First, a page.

Photo courtesy of Crickett Kerrebrock
Jack Kerrebrock's accomplishments included serving as faculty leader of the Daedalus Project, which developed an aircraft that still holds the world record for human-powered flight.

Jack Kerrebrock, professor emeritus of aeronautics and astronautics, dies at 91

Categories: Faculty, Obituary

Former department head and associate dean of engineering was an international expert in the development of propulsion systems for aircraft and spacecraft.

Jack L. Kerrebrock, professor emeritus of aeronautics and astronautics at MIT, died at home on July 19. He was 91.

Born in Los Angeles in 1928, Kerrebrock received his BS in 1950 from Oregon State University, his MS in 1951 from Yale University, and his PhD in 1956 from Caltech. With a passion for aerospace, he held positions with the National Advisory Committee for Aeronautics, Caltech, and Oak Ridge National Laboratory before joining the faculty of MIT as an assistant professor in 1960.

Promoted to associate professor in 1962 and to full professor in 1965, Kerrebrock founded and directed the Department of Aeronautics and Astronautics’ Space Propulsion Laboratory from 1962 until 1976, when it merged with the department’s Gas Turbine Laboratory, of which he had become director in 1968. In 1978, he accepted the role of head of the Department of Aeronautics and Astronautics (AeroAstro).

Kerrebrock enjoyed an international reputation as an expert in the development of propulsion systems for aircraft and spacecraft. Over the years, he served as chair or member of multiple advisory committees — both government and professional — and as NASA associate administrator of aeronautics and space technology.
As associate director of engineering, Kerrebrock was the faculty leader of the Daedalus Project in AeroAstro. Daedalus was a human-powered aircraft that, on 23 April 1988, flew a distance of 72.4 miles (115.11 kilometers) in three hours, 54 minutes, from Heraklion on the island of Crete to the island of Santorini. Daedalus still holds the world record for human-powered flight. This flight was the culmination of a decade of work by MIT students and alumni and made a major contribution to the understanding of the science and engineering of human-powered flight.

Elected to the National Academy of Engineering in 1978, Kerrebrock was the recipient of numerous accolades, including election to the status of honorary fellow of the American Institute of Aeronautics and Astronautics, as well as the Explorers Club and the American Academy of Arts and Sciences. A member of the American Association for the Advancement of Science, Sigma Xi, Tau Beta Pi, and Phi Kappa Phi, he received NASA’s Distinguished Service Medal in 1983. He was also a contributor to the Intergovernmental  Panel on Climate Change, which along with Al Gore won the Nobel Prize in 2007.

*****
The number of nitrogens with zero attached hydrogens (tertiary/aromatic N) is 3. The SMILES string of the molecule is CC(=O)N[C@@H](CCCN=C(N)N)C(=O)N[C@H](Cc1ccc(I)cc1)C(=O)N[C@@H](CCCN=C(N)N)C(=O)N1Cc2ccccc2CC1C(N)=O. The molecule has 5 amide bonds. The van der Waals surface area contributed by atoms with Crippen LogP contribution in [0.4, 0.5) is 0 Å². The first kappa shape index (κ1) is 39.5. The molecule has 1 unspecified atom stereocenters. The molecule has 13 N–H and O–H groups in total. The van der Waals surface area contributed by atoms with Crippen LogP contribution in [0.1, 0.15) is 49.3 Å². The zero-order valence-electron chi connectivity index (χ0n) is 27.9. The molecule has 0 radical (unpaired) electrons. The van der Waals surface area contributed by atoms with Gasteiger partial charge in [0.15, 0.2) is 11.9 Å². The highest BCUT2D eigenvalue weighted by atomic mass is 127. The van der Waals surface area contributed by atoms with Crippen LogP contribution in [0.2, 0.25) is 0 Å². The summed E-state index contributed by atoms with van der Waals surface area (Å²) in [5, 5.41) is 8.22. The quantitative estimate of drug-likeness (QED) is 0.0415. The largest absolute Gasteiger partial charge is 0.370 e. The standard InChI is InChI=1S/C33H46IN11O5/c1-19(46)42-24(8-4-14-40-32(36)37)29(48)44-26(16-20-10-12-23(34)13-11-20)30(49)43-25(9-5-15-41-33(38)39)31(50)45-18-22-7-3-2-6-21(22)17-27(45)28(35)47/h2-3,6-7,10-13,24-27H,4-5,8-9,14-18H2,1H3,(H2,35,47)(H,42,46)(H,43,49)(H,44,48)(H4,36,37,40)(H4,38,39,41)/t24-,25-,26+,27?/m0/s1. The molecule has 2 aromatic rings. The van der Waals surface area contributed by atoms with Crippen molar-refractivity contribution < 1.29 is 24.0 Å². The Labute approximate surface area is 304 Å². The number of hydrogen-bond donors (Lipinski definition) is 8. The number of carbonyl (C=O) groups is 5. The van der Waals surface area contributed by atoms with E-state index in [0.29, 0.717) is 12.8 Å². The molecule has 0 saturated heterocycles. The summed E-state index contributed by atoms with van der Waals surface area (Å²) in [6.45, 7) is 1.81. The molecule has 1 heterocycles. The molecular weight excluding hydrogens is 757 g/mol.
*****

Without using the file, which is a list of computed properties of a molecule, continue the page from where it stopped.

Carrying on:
Although a luminary in his field, Kerrebrock — an enthusiastic outdoorsman — was perhaps never happier than when climbing a mountain, hiking a wilderness trail, or leading a group of young people through ice and snow to teach them independence and survival skills. He ran his first Boston Marathon in his early 50s on a whim, with no training, following that with several more marathons, including the Marine Corps Marathon in Washington.

Kerrebrock and his wife Crickett traveled widely, to destinations including South Africa, Scotland, Tuscany, Paris, and a very special trip to Canaveral for one of the last Space Shuttle launches, where he was able to introduce his wife to his friend Neil Armstrong, who was one of her heroes.

Kerrebrock was married to Rosemary “Crickett” Redmond (Keough) Kerrebrock for the last 12 years of his life. He was previously married for 50 years to the late Bernice “Vickie” (Veverka) Kerrebrock, who died in 2003. In addition to his wife, Kerrebrock leaves behind two children, Nancy Kerrebrock (Clint Cummins) of Palo Alto, California, and Peter Kerrebrock (Anne) of Hingham, Masachusetts; and five grandchildren, Lewis Kerrebrock, Gale Kerrebrock, Renata Cummins, Skyler Cummins, and Lance Cummins. He was preceded in death by his son Christopher Kerrebrock, brother Glenn, and sister Ann. He also is remembered fondly by the Redmond children, Paul J. Redmond Jr. and his partner Joe Palombo, Kelly Redmond and her husband Philip Davis, Maura Redmond, Meaghan Winokur and James Winokur and their children, Laine and Alicia.

A public memorial service is being planned at MIT and will be announced soon. In lieu of flowers, contributions in his memory may be made to the Jack and Vickie Kerrebrock Fellowship Fund, Massachusetts Institute of Technology, 600 Memorial Drive, Cambridge MA 02139.